My kid gets bullied in school
No parent likes to have their kids being bullied in school. But the fact is nearly 50% of the kids are bullied in school, so there are chances that your kid may face bullying at some point in his school life. Here in this blog post, we will share the signs of the kid who gets bullied and the tips to help your child get out of bullying.
Signs of the child who gets bullied
No doubt, it is difficult to figure out if your child is experiencing bullying unless he tells you himself or has visible injuries or bruises. But there are a few signs of the child who gets bullied and parents must notice them. Let’s have a look at them.
- Kid’s unwillingness to go to school
- Frequent stomaches and headaches
- Reluctance to go outside with friends, which may indicate bullying by one of his friends.
- Inadequate sleep or trouble sleeping at night
- Intense emotional reactions or crying spells towards a discussion about school
- Your kid doesn’t want to talk with family
- Withdrawal or obsession of electronic devices
- Torn school clothing
- Stolen or ruined belongings
- An abrupt change in kid’s behavior
- Declining grades
- Reluctance to participate in sports and other activities
- Loss of appetite
Prevalence of bullying in school
Many researches have been carried out to investigate the prevalence of bullying in school. Some of the national statistics are listed below.
- 28% of the students in grade 6 to 12 experienced bullying.
- 20% of the students in grade 9 to 12 encountered bullying.
- Nearly 30% of the kids admitted bullying others.
- 15% of the students in grade 9 to 12 were bullied online.
- 49% of kids in grade 4 to 12 disclosed being bullied at least once in a month by other students.
- 44.2% of the students experienced “name calling” bullying whereas 29.2% of students experienced “hitting, kicking, or slapping” type of bullying.
How to help the child get out of bullying?
Bullying can negatively affect the self-esteem and confidence of children. If your kid is being bullied, then he needs a lot of guidance, support, and love, both at school and at home. Here are a few steps that can help your child get out of bullying.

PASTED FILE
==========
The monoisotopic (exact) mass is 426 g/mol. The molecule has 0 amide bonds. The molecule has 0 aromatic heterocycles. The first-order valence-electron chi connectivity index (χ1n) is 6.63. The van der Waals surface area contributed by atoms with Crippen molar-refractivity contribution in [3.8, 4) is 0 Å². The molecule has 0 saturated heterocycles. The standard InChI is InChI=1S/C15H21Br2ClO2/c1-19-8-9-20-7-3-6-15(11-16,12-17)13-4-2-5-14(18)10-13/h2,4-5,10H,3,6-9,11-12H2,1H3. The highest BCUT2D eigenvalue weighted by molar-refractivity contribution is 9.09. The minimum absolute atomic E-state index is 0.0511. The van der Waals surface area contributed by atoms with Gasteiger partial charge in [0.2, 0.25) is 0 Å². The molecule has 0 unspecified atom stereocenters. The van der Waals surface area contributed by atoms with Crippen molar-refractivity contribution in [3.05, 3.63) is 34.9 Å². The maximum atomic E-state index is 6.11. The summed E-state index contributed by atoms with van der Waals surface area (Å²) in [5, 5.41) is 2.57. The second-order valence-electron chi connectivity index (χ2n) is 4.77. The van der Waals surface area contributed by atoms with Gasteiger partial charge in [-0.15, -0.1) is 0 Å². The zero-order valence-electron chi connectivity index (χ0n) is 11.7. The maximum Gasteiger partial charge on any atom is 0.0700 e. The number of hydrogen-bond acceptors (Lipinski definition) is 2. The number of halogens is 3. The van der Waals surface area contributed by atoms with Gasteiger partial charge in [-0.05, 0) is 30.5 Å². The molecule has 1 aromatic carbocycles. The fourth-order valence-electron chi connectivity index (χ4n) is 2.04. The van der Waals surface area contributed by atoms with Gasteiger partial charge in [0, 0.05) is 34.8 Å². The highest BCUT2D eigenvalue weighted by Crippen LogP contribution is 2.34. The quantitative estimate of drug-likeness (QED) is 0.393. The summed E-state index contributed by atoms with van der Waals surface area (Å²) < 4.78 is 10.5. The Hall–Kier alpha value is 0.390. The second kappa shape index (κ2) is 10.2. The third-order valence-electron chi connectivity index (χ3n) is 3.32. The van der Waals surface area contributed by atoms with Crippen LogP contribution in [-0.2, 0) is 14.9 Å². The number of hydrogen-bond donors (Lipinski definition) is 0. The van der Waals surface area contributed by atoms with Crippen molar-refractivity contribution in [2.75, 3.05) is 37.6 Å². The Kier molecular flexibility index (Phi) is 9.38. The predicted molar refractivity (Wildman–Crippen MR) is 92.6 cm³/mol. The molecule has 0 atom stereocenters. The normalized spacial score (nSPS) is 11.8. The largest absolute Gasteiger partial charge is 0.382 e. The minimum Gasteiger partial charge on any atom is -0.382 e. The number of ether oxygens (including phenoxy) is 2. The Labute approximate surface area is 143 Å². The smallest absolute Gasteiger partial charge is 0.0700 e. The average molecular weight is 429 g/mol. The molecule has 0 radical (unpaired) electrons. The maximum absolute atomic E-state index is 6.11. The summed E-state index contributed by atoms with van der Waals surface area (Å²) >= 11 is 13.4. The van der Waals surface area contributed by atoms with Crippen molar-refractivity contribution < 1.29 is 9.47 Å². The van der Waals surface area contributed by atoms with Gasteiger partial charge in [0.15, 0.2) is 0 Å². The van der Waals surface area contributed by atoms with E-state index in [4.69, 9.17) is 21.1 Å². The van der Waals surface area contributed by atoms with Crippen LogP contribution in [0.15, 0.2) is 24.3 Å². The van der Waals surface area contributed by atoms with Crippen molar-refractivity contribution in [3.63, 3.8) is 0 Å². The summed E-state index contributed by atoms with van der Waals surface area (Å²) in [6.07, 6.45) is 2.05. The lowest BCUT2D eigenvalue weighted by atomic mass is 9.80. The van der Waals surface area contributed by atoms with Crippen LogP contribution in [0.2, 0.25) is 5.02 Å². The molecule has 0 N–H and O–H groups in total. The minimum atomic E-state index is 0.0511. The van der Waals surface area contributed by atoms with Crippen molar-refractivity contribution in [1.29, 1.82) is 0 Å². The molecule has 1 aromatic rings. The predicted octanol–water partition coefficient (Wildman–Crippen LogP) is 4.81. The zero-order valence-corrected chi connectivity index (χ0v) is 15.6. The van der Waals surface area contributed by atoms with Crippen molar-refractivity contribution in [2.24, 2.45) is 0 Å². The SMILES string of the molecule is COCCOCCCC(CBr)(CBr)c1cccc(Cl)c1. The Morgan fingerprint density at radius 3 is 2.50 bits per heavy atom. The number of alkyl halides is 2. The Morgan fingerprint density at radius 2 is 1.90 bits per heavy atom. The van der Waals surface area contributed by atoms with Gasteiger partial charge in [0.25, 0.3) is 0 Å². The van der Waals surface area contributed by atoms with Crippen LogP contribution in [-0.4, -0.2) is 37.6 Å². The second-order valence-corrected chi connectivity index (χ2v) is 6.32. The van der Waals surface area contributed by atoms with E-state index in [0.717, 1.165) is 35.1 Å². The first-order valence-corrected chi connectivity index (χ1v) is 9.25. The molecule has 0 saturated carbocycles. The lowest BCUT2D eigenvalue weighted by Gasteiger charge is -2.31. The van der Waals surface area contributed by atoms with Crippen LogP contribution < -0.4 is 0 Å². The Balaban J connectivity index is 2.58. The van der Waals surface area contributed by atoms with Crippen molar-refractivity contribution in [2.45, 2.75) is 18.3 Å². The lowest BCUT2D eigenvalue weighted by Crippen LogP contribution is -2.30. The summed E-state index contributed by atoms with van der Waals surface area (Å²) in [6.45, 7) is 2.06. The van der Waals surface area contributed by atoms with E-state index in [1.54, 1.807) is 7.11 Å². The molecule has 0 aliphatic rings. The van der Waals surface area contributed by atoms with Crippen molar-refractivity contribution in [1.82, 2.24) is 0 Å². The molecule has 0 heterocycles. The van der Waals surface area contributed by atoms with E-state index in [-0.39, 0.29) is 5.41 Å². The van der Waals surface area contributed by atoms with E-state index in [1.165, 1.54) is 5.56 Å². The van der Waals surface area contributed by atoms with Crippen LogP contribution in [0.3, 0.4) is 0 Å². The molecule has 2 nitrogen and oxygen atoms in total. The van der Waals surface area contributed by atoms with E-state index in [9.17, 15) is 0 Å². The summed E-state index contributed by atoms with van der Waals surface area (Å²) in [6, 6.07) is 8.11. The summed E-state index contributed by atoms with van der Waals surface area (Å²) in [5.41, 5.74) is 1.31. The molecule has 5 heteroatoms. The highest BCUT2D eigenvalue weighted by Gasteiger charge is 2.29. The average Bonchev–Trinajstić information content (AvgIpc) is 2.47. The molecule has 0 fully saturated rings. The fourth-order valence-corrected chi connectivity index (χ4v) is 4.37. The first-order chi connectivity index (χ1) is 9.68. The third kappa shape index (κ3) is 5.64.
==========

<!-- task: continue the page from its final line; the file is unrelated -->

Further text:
- Give full attention to your child while listening to him.
- Stay calm while discussing your kid’s problem.
- Let your kid understand that being upset is normal when you get bullied.
- Let your child realize that it’s not his mistake.
- Praise your kid for sharing his problem.
- Take your kid’s side.
- Ensure your child that you will help him.
- Avoid negative remarks.
- Talk to your kid’s teacher to sort out the problem.
- Let your child know that you are working on his problem.
You would need to reassure your child it’s not their fault. “Don’t tell them to ignore it” which is highlighted by Lyndall Horton James, Bullying Prevention Educational Consultant and author of ‘Raising Bullywise Kids’ .
Garnering the support from school
Before you approach the school, list out the outline of the bullying incidents: What happened, who was involved, when it occured, who witnessed it, anything your child did that may have triggered the event, was it a one-time event or a series of events.
- Make an appointment with the teacher
- Be patient to allow the school to take a period of time to deal with the problem.
What to do if there is no form of improvement
- Keep a bullying dairy: write down every incident
- Tell the school each time: take photographs if there are wounds
- The school have a variety of options to deal with bullying which are: Warning, seeing the bully’s parents and detention to internal exclusion within the school, fixed term exclusion and permanent exclusion.